Happy people do not necessarily live longer, as those with positive attitudes are more likely to take risks with their health, experts have found, making them more likely to find a care home.
Research at the University of California, Riverside, found that participants of the longitudinal study who were the most cheerful and had the best sense of humour during childhood tended to live shorter lives - challenging assumptions made by other scientists and the media.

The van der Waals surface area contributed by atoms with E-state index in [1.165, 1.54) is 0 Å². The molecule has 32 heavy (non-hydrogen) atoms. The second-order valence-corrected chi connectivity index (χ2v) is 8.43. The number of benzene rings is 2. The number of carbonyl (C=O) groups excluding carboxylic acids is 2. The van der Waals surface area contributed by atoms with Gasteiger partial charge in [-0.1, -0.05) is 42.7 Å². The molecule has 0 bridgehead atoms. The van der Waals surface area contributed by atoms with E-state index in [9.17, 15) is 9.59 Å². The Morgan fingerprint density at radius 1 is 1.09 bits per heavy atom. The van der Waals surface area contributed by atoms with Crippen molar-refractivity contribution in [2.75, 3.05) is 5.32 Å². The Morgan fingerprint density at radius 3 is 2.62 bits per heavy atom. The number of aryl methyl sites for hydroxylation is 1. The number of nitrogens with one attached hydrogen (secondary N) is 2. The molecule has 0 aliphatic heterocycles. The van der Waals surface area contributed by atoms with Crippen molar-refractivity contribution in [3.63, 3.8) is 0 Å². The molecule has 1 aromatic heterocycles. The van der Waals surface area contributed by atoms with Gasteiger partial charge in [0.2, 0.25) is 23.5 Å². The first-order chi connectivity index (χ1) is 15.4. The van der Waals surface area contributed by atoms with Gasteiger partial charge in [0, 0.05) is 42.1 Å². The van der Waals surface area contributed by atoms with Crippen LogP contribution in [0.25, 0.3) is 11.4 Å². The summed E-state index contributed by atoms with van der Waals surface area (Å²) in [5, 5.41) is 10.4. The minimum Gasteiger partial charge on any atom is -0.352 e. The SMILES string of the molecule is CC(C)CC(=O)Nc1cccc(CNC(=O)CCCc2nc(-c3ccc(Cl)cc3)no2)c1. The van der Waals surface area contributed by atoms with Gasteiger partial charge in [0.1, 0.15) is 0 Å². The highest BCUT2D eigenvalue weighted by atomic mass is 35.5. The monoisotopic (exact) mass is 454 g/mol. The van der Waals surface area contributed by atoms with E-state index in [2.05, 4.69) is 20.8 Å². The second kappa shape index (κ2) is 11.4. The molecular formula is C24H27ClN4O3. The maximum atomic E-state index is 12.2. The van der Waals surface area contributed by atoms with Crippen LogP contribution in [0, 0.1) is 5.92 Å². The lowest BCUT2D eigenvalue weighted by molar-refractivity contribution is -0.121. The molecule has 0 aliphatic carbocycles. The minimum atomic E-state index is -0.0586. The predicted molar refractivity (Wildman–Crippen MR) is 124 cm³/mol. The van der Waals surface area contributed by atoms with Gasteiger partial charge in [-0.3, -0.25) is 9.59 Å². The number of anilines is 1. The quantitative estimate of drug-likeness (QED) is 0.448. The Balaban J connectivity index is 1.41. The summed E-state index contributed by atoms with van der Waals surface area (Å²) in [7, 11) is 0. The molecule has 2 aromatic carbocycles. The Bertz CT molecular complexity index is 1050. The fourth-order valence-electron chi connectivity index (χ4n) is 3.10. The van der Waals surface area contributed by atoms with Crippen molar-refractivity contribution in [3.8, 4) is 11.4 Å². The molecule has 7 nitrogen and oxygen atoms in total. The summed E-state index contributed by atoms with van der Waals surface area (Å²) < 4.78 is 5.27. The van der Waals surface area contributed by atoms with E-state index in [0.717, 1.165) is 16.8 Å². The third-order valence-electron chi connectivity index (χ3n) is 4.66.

Howard S Friedman, who led the 20-year study, explained that an 'everything will be fine' attitude can shorten lives.
"Prudence and persistence, however, led to a lot of important benefits for many years. It turns out that happiness is not a root cause of good health. Instead, happiness and health go together because they have common roots."
It was also found that marriages are good for men's health, but do not really make a difference to that of women. Additionally, being divorced is much less harmful to a woman's health than that of a man.
This comes after researchers from the Public Research Center for Health in Luxembourg found that older people who practise speaking other languages throughout their lifetime have a lesser chance of cognitive decline.